These motorists were deservedly caught because they had a vehicle registration number.

Will Mr White demand that cyclists have a registration number so that the rogues can be identified?

Clark Cross.
138 Springfield Road,


Author of his own downfall

Sir, – I was always taught that respect has to be earned and it comes to you by way of a response to your treatment of others, and not as David A MacKenzie suggests because you chose to take on a particular role in life (July 16).

He levels criticism at the Westminster SNP MPs for not applauding David Cameron’s departure from the House of Commons, overlooking the fact that, from their point of view, this was the man who had secured the result he was looking for from the Scottish referendum by making a promise to the voters which he never kept.

He further maligns the same people as robotic narcissists when all they were doing was maintaining a dignified silence.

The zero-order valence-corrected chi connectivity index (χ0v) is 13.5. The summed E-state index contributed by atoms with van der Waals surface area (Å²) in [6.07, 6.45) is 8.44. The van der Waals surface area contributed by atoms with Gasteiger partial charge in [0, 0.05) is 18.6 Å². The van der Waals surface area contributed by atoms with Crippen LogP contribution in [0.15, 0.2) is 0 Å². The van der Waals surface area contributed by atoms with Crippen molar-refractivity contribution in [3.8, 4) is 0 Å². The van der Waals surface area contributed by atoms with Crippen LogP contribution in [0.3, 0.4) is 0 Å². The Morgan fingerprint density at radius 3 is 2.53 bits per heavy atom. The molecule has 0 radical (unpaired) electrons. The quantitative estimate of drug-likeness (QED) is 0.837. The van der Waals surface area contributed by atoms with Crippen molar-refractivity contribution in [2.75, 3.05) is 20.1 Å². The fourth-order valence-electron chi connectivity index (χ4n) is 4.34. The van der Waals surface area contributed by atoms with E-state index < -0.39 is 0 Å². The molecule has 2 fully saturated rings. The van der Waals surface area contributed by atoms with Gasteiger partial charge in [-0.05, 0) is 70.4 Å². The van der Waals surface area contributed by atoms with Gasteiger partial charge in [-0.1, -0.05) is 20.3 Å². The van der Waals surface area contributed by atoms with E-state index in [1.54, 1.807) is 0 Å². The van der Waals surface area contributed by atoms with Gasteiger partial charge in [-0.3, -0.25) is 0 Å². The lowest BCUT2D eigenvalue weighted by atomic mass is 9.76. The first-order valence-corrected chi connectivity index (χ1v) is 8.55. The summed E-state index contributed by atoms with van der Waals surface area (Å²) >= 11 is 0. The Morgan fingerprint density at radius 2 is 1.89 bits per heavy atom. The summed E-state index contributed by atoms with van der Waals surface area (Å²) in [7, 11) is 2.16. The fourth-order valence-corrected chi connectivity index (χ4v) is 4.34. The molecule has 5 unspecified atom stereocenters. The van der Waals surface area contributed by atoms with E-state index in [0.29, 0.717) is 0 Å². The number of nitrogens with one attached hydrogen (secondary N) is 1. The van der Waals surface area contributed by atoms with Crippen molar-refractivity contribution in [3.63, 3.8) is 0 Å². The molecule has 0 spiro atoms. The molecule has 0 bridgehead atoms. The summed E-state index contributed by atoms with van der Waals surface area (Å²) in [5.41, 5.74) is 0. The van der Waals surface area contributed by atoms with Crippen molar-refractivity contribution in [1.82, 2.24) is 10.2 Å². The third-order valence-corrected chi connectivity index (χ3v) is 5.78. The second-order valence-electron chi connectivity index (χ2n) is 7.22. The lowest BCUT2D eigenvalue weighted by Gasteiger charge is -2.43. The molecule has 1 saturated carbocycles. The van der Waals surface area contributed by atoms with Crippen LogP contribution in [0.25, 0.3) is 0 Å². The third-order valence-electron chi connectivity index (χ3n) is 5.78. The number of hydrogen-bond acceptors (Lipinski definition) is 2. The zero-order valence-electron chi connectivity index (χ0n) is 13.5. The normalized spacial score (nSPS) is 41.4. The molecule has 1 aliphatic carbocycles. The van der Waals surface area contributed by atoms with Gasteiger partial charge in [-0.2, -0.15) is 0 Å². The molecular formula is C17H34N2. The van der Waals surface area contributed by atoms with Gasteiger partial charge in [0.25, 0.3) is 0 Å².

In truth David Cameron lost his position as PM because of poor judgment.

He called an unnecessary referendum which resulted in Brexit and had he not denied voting rights to 16 and 17-year-olds, he would still be in his job.

Unlike those who still hanker for the good old days which no longer exist, they would have voted in sufficient numbers for a Remain outcome.

Allan A. MacDougall.
37 Forth Park,
Bridge of Allan.


Speechless at largesse

Sir, – While driving along the A92 between Dunfermline and Glenrothes, I tried not to dwell too much on the litter-strewn verges and the overflowing bins in every lay-by.

Alas, I thought, we are seeing the impact of the financial difficulties local authorities find themselves in these days.

Then I arrived home and read The Courier’s report on Fife Council’s decision to award £1 million of taxpayers’ money to enhance the already generous retirement packages to three of its staff. Words fail me.